-- First things first we will create the Numbers table
-- Things to note:
-- We are using a temp table in this instance as it is a small one but it is often the case that DBAs add a numbers table to a production database or have one in their metadata database that they can use.
-- Select a sensible number of rows to insert - relevant to the task in hand. If you are dealing with data that you want to analyse over a year and its date based then 1000 rows will be more than ample, its excessive to use 1,000,000! Especially in this instance where its a temp table, remember how temp tables work and how this might affect your system.

--DROP TABLE #numbers
IF OBJECT_ID('tempdb..#Numbers') > 0
RAISERROR('There is already a table called Numbers, please use that or select a different name.',0,0,1) WITH NOWAIT
RAISERROR('Numbers table created.',0,0,1) WITH NOWAIT
-- Insert values to a given (sic Relevant) value
INSERT INTO #numbers
SELECT TOP ( 1500 )
ROW_NUMBER() OVER ( ORDER BY c1.column_id )
master.sys.all_columns c1
CROSS JOIN master.sys.all_columns c2

RAISERROR('Numbers table filled.',0,0,1) WITH NOWAIT

-- Right the numbers table is ready for us, lets set some local values
DECLARE @Start DATETIME -- when we want to start anlysis
DECLARE @interval INT -- the grouping period we want to use

SET @interval = 60
--where 10=10 minutes;30=half hourly;60=hourly;240=4hourly;720=halfdaily;1440 = daily
SET @Start = '05-Oct-2009 00:00' ;
-- any date you want as the start date

-- Using the numbers table we can create a CTE that has the start and end times over which we want to analyse the data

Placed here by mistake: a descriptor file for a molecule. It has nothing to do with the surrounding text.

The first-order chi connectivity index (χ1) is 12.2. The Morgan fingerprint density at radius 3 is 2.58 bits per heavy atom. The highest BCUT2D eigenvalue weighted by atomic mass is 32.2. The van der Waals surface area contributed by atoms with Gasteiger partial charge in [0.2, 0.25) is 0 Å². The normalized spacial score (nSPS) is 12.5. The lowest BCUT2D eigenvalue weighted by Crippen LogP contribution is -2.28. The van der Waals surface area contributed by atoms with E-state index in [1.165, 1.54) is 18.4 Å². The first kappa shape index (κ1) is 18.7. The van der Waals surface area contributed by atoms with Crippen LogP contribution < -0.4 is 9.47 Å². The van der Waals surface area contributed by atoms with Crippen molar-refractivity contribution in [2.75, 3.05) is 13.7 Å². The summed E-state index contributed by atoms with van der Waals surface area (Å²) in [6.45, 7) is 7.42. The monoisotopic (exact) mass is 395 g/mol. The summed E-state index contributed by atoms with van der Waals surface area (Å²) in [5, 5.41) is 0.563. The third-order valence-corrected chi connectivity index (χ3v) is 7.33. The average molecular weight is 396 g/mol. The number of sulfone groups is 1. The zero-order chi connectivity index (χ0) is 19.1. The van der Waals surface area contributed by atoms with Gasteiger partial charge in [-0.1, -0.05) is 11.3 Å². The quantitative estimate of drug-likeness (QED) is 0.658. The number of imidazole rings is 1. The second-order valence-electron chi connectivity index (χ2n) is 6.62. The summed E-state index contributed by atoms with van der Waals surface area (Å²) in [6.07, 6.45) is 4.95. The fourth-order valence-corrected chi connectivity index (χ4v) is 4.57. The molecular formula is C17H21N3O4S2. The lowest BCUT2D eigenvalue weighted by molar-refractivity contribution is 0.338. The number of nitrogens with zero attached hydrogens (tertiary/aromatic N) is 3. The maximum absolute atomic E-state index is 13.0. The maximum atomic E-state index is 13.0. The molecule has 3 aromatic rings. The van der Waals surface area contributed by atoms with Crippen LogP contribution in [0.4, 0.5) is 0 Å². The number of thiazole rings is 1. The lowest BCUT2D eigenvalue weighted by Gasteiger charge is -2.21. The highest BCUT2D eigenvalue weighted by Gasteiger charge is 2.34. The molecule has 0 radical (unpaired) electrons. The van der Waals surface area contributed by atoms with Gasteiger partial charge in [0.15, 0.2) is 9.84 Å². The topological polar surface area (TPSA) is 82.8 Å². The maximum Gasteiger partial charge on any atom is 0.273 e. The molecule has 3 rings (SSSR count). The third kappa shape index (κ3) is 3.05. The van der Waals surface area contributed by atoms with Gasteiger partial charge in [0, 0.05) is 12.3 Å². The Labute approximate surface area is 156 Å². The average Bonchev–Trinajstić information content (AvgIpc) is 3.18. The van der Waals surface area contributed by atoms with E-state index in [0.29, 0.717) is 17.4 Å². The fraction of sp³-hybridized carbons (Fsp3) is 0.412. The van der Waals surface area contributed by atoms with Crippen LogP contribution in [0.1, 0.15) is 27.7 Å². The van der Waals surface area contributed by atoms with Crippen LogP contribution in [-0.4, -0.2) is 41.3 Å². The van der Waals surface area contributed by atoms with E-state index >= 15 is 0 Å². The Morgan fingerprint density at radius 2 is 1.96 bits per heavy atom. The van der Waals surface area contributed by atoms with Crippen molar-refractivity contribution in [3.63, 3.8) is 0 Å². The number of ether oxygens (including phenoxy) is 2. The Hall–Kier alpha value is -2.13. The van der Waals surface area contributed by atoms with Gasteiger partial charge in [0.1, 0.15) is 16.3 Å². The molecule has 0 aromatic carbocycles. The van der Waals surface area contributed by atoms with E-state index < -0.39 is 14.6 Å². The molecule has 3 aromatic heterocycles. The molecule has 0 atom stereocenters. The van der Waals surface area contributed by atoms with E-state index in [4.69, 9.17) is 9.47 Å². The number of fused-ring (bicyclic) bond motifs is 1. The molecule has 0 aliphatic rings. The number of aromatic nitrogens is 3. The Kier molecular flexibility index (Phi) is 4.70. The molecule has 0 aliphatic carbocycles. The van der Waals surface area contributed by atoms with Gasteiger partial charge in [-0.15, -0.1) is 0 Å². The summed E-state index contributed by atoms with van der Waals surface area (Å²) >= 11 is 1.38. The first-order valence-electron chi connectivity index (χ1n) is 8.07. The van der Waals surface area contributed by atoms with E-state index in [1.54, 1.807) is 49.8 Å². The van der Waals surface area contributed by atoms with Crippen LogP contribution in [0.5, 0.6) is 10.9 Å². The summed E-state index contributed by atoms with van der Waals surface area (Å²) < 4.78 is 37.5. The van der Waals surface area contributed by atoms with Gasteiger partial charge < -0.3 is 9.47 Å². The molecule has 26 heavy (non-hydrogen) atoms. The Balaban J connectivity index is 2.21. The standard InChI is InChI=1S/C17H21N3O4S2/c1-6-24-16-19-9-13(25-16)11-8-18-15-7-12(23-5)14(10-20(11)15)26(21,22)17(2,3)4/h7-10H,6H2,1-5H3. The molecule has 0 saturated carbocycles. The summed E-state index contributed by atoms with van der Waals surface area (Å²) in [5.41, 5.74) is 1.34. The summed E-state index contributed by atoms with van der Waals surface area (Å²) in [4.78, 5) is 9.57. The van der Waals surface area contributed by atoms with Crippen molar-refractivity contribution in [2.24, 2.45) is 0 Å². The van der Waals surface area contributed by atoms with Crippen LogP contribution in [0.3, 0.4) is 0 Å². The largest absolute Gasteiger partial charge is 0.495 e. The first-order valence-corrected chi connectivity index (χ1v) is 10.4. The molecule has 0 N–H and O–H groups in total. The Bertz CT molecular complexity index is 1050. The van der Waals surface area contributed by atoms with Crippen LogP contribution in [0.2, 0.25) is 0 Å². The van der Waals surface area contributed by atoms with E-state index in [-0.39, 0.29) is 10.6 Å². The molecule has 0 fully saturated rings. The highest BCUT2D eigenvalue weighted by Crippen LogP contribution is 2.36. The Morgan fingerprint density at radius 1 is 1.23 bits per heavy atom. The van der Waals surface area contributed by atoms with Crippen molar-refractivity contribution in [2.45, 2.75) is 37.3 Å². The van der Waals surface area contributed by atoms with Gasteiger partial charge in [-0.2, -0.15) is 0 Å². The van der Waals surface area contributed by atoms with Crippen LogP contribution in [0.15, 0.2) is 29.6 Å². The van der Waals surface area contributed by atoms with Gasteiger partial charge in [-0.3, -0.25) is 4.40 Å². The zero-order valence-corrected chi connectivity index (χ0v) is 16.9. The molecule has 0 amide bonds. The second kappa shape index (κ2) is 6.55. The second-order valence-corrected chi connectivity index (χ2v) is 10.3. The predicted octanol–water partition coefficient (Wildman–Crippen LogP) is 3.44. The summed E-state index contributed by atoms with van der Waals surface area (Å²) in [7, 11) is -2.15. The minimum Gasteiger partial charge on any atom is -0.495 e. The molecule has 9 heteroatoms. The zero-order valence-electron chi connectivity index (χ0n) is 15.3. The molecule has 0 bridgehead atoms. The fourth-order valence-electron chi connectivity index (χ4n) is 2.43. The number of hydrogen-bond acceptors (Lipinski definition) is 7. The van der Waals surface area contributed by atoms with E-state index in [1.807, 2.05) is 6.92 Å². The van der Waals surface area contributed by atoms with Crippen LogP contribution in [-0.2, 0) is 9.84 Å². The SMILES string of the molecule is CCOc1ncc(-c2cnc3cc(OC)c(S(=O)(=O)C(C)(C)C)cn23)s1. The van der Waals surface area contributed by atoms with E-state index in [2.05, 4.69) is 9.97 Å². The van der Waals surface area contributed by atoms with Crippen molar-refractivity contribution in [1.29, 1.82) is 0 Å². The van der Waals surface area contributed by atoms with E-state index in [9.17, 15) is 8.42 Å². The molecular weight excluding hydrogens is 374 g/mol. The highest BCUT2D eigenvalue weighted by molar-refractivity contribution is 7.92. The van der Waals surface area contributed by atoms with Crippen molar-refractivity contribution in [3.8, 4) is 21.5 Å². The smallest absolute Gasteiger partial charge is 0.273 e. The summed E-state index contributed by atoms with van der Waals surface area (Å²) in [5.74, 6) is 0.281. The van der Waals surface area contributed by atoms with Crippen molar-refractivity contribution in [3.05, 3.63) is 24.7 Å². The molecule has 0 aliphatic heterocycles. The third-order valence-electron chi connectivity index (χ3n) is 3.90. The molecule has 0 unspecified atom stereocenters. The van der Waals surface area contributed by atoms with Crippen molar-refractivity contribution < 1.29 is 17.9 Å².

WITH times
AS ( SELECT n.Num,
DATEADD(n, num - @interval, @Start) AS [LowerTime],
DATEADD(n, num, @Start) AS [UpperTime]
FROM [#Numbers] AS n
WHERE [n].[Num] % @interval = 0 -- use modulo to get required intervals

-- simply join our source data to the CTE using the date column in the join
SELECT [times].[LowerTime] AS [Interval Start],
COUNT(*) AS [Sessions]
FROM [dbo].[Log] AS dl
INNER JOIN [times] ON [StartTime] BETWEEN [times].[LowerTime]
AND [times].[UpperTime]
GROUP BY [LowerTime]
ORDER BY [LowerTime] desc

Your results will look something like this:


Simply adjusting the value for @interval will group your day in smaller or larger periods.

It is simple from here to adjust the script to calculate days or months rather than minutes and it could all be added into a stored procedure to provide a way for users to query their own data via some interface that allows them to supply a parameter for the interval they need - this may be Reporting Services, Excel or a bespoke interface.


Bookmark and Share
Google Analytics Alternative